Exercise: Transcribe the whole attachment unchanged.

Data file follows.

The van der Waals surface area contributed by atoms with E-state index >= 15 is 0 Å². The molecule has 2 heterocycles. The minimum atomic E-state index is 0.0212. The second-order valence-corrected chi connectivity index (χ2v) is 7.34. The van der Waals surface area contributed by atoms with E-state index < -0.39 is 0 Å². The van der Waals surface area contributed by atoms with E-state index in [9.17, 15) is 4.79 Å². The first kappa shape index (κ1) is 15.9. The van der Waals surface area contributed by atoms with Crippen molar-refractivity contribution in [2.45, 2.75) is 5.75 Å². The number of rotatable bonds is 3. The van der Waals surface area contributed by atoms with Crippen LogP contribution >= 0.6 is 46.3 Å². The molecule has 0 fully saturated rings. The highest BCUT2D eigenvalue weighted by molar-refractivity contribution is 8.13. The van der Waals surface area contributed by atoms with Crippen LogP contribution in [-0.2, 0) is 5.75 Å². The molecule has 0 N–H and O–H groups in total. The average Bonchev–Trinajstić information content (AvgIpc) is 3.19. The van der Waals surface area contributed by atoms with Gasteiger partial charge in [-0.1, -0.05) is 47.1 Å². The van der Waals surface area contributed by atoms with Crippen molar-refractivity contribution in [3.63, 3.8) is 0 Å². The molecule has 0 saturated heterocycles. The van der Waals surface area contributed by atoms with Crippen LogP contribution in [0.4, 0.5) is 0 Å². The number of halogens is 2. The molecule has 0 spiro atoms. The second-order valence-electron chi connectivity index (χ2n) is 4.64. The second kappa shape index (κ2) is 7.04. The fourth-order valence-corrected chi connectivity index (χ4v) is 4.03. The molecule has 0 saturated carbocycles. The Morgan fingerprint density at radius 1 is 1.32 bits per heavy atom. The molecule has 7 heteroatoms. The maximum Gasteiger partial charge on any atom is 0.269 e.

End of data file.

The van der Waals surface area contributed by atoms with E-state index >= 15 is 0 Å². The molecule has 2 heterocycles. The minimum atomic E-state index is 0.0212. The second-order valence-corrected chi connectivity index (χ2v) is 7.34. The van der Waals surface area contributed by atoms with E-state index < -0.39 is 0 Å². The van der Waals surface area contributed by atoms with E-state index in [9.17, 15) is 4.79 Å². The first kappa shape index (κ1) is 15.9. The van der Waals surface area contributed by atoms with Crippen molar-refractivity contribution in [2.45, 2.75) is 5.75 Å². The number of rotatable bonds is 3. The van der Waals surface area contributed by atoms with Crippen LogP contribution >= 0.6 is 46.3 Å². The molecule has 0 fully saturated rings. The highest BCUT2D eigenvalue weighted by molar-refractivity contribution is 8.13. The van der Waals surface area contributed by atoms with Crippen LogP contribution in [-0.2, 0) is 5.75 Å². The molecule has 0 N–H and O–H groups in total. The average Bonchev–Trinajstić information content (AvgIpc) is 3.19. The van der Waals surface area contributed by atoms with Gasteiger partial charge in [-0.1, -0.05) is 47.1 Å². The van der Waals surface area contributed by atoms with Crippen molar-refractivity contribution in [3.63, 3.8) is 0 Å². The molecule has 0 saturated heterocycles. The van der Waals surface area contributed by atoms with Crippen LogP contribution in [0.4, 0.5) is 0 Å². The number of halogens is 2. The molecule has 0 spiro atoms. The second-order valence-electron chi connectivity index (χ2n) is 4.64. The second kappa shape index (κ2) is 7.04. The fourth-order valence-corrected chi connectivity index (χ4v) is 4.03. The molecule has 0 saturated carbocycles. The Morgan fingerprint density at radius 1 is 1.32 bits per heavy atom. The molecule has 7 heteroatoms. The maximum Gasteiger partial charge on any atom is 0.269 e.